“The main reason (I was interested in working at UGA) was that many people work in similar areas of research — inflammation, immunity and infectious diseases — so there will be more opportunities for team work and collaborations,” said Dr. Giguère.
His education has taken him from the University of Montreal, where he completed his doctorate in veterinary medicine and internship in equine medicine and surgery, to the University of Pennsylvania’s New Bolton Center for a residency, then back to Canada to complete a Ph.D. in veterinary microbiology and immunology at the Ontario Veterinary College at the University of Guelph.
With more than 70 refereed papers to his credit — more than half of those on various diseases and conditions affecting foals — as well as numerous book chapters and a book on antimicrobial therapies, Dr. Giguère has researched everything from vaccines to diagnosis and treatment of infections such as R. equi, a treatable pathogen that seldom affects adult horses. He recently has focused on how to treat foals infected with antimicrobial-resistant strains of the disease, and also trying to better understand why it is that foals are susceptible to the pathogen while adults are resistant. His other research areas have included the use of antimicrobials in horses and the study of cardiovascular monitoring in neonatal foals.
His teaching credentials are equally impressive, and he has received numerous teaching awards stretching from his days as a resident at New Bolton all the way to the highest veterinary teaching honor bestowed each year: the Carl Norden-Pfizer Distinguished Teacher Award, which he received from the veterinary college at the University of Florida in 2006.
“Dr. Giguère is a talented researcher, teacher, and clinician — a genuine triple threat,” said Dr. Andrew Parks, head of the College’s department of large animal medicine.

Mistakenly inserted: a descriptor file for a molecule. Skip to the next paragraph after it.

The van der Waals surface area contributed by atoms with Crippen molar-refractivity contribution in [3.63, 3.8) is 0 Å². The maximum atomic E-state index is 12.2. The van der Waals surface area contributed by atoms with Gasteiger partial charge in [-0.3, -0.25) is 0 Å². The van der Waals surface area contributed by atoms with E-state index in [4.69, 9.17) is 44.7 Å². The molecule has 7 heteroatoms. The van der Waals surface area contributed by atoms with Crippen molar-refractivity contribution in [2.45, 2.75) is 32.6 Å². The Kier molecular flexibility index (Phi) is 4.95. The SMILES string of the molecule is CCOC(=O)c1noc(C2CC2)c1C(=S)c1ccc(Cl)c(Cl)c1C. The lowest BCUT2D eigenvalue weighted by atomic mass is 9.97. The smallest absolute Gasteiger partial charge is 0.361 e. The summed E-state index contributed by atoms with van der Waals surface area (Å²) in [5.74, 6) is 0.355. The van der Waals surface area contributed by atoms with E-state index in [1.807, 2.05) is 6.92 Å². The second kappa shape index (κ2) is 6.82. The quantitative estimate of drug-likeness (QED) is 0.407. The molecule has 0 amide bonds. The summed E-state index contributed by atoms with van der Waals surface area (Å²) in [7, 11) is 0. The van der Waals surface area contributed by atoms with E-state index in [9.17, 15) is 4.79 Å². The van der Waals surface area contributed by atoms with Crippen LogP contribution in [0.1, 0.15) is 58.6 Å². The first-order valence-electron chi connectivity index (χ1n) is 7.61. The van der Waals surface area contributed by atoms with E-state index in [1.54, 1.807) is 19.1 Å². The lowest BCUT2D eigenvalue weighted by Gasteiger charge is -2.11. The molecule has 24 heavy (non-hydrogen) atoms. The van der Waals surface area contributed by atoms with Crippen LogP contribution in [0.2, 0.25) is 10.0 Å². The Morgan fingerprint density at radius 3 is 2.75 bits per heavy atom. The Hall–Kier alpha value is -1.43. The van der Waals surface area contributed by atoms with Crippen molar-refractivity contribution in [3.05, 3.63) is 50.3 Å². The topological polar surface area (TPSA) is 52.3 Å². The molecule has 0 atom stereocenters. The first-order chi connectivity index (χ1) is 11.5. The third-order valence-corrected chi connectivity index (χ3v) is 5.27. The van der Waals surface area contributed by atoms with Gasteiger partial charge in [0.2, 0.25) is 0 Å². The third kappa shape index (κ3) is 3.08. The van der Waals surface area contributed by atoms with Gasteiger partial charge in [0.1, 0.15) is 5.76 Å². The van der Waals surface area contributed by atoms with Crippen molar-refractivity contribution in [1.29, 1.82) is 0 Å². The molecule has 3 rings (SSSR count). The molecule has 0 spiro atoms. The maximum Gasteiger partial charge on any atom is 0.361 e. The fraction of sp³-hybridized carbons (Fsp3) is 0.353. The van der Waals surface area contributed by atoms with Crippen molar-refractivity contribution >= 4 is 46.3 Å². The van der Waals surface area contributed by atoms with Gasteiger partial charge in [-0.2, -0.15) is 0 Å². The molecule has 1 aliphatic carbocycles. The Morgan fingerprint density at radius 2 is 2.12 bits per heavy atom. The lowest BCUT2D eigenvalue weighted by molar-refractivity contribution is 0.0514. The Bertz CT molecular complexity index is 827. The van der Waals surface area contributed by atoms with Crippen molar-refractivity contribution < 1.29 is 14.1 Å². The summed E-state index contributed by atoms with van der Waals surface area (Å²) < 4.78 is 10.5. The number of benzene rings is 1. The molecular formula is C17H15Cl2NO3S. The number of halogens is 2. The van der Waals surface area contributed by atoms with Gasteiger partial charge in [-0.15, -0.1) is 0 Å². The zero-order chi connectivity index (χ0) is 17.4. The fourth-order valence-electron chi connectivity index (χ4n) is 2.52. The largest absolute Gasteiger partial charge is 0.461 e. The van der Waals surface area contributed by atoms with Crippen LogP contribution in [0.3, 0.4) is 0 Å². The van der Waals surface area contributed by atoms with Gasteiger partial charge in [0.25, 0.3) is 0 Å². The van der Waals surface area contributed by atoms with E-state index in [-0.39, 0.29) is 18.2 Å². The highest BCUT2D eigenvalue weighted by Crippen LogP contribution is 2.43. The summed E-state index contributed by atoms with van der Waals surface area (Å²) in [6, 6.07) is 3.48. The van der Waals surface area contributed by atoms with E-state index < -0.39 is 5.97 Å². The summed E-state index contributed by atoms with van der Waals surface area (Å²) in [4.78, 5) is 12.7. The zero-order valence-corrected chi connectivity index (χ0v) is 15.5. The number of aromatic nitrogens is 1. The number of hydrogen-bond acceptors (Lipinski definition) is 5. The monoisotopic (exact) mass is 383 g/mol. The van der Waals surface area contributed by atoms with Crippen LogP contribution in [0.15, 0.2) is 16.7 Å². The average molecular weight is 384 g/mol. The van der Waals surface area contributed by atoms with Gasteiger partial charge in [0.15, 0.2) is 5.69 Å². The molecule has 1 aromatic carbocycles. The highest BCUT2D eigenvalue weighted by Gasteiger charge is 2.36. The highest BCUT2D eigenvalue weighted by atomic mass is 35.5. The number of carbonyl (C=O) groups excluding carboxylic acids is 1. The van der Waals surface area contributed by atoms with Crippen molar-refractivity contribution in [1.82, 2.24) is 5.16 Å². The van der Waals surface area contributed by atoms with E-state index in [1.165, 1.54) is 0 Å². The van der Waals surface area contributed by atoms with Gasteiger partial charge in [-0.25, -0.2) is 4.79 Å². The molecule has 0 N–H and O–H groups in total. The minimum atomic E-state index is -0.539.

For Dr. Giguère, teaching was not his original intent, but rather a manifestation of a self-discovery.
“I always intended to work in an equine practice after veterinary school. However, during my internship I really enjoyed teaching students and I decided to pursue advanced training in order to remain in an academic environment,” he said, adding: “There is nothing more gratifying than seeing the evolution of a veterinary student from their first day on clinics, when they have much theoretical knowledge that they do not know how to apply, to their last rotation, when they have evolved into astute young clinicians.”
15-year-old Shih Tzu
Owned by Gary and Linda Davis
Gray Court, SC
Pennie has been my PTSD baby and has kept me on the straight and narrow after serving in the U.S. Army during Vietnam and Desert Shield/Desert Storm.
She originally came to the UGA Veterinary Teaching Hospital in October 2015 after being referred by my veterinarian, Dr. Verdin, who is also a UGA Vet Med alumnus. Her first visit was to the ophthalmology department for evaluation of bilateral cataracts and worsening vision. Later that month, she had cataract surgery.
In November, Pennie was diagnosed with lymphoma and began chemotherapy treatment immediately. Soon after her diagnosis, an infection was then found in her right eye leading to the removal of that eye.
During another visit in December, she was admitted to the Hospital because of an eating problem and after staying for a few days, was able to return home. At home, she finally got her appetite back through lots of love, plenty of chicken, and multiple prayers.
From that point on, Pennie received her regular chemo treatments through April 2016. She was doing great until she began losing vision in her other eye. In March 2017, after losing functional vision and suffering from increased intraocular pressure, she was admitted to the Hospital for an eye procedure that would help relieve the high pressures and improve her comfort. Since the surgery, she has been able to adapt well.
She is a remarkable young lady of 15 years who doesn’t let anything keep her down, even through all these obstacles in her wonderful life. If she were a human in combat, she would receive metals for her heroism.
I am very thankful to the UGA Veterinary Teaching Hospital for their amazing care of Pennie. They have done great things, and I feel like they are now a part of my family!
For the Love of the Horse Research Endowment
You are an integral component of our mission to improving horse heath and well-being. With your generous support we have established the “Love of the Horse” Research Endowment. One hundred percent of the proceeds of this endowment go toward supporting basic and clinical research investigating mechanisms of diseases and various conditions that adversely effect horses. With our combined efforts we continue to improve the well-being, and quality of life, of both horses and their owners.